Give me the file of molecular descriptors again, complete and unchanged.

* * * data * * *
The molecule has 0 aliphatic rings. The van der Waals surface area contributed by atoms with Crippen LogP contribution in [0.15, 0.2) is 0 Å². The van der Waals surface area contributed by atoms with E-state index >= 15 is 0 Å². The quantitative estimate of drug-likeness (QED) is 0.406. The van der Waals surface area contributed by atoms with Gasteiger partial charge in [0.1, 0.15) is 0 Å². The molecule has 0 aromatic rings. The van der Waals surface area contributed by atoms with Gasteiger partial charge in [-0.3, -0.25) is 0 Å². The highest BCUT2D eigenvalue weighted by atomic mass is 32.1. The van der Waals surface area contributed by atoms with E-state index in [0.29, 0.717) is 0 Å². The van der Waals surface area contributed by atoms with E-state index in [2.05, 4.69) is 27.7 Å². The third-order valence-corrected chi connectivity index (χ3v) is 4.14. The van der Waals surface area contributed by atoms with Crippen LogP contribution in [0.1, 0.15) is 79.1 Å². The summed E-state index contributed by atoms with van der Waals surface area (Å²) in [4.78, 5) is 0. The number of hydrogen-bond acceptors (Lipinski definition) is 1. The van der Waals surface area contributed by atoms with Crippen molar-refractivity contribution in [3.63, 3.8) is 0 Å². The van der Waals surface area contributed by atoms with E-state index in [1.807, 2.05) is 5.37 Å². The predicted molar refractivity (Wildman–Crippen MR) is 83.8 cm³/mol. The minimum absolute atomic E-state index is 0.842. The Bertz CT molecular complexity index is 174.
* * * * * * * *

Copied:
The molecule has 0 aliphatic rings. The van der Waals surface area contributed by atoms with Crippen LogP contribution in [0.15, 0.2) is 0 Å². The van der Waals surface area contributed by atoms with E-state index >= 15 is 0 Å². The quantitative estimate of drug-likeness (QED) is 0.406. The van der Waals surface area contributed by atoms with Gasteiger partial charge in [0.1, 0.15) is 0 Å². The molecule has 0 aromatic rings. The van der Waals surface area contributed by atoms with Gasteiger partial charge in [-0.3, -0.25) is 0 Å². The highest BCUT2D eigenvalue weighted by atomic mass is 32.1. The van der Waals surface area contributed by atoms with E-state index in [0.29, 0.717) is 0 Å². The van der Waals surface area contributed by atoms with E-state index in [2.05, 4.69) is 27.7 Å². The third-order valence-corrected chi connectivity index (χ3v) is 4.14. The van der Waals surface area contributed by atoms with Crippen LogP contribution in [0.1, 0.15) is 79.1 Å². The summed E-state index contributed by atoms with van der Waals surface area (Å²) in [4.78, 5) is 0. The number of hydrogen-bond acceptors (Lipinski definition) is 1. The van der Waals surface area contributed by atoms with Crippen molar-refractivity contribution in [3.63, 3.8) is 0 Å². The van der Waals surface area contributed by atoms with E-state index in [1.807, 2.05) is 5.37 Å². The predicted molar refractivity (Wildman–Crippen MR) is 83.8 cm³/mol. The minimum absolute atomic E-state index is 0.842. The Bertz CT molecular complexity index is 174.